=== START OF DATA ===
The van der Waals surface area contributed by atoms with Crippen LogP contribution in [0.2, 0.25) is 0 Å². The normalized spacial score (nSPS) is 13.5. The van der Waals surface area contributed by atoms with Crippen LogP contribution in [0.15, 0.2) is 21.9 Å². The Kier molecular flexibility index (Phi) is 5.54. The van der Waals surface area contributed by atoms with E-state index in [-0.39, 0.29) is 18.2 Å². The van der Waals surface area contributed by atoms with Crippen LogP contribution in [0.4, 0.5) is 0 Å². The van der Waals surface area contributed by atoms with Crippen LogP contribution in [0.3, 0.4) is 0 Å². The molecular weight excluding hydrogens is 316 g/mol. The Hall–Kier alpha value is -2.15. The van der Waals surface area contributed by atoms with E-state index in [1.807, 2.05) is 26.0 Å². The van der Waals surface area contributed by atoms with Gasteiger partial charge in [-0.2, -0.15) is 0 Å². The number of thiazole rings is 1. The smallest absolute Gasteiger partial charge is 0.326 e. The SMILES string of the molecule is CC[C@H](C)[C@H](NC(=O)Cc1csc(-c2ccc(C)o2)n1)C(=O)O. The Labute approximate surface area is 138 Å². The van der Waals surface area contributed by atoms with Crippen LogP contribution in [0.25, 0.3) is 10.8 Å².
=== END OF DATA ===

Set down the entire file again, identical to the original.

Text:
The van der Waals surface area contributed by atoms with Crippen LogP contribution in [0.2, 0.25) is 0 Å². The normalized spacial score (nSPS) is 13.5. The van der Waals surface area contributed by atoms with Crippen LogP contribution in [0.15, 0.2) is 21.9 Å². The Kier molecular flexibility index (Phi) is 5.54. The van der Waals surface area contributed by atoms with E-state index in [-0.39, 0.29) is 18.2 Å². The van der Waals surface area contributed by atoms with Crippen LogP contribution in [0.4, 0.5) is 0 Å². The van der Waals surface area contributed by atoms with Crippen LogP contribution in [0.3, 0.4) is 0 Å². The molecular weight excluding hydrogens is 316 g/mol. The Hall–Kier alpha value is -2.15. The van der Waals surface area contributed by atoms with E-state index in [1.807, 2.05) is 26.0 Å². The van der Waals surface area contributed by atoms with Gasteiger partial charge in [-0.2, -0.15) is 0 Å². The number of thiazole rings is 1. The smallest absolute Gasteiger partial charge is 0.326 e. The SMILES string of the molecule is CC[C@H](C)[C@H](NC(=O)Cc1csc(-c2ccc(C)o2)n1)C(=O)O. The Labute approximate surface area is 138 Å². The van der Waals surface area contributed by atoms with Crippen LogP contribution in [0.25, 0.3) is 10.8 Å².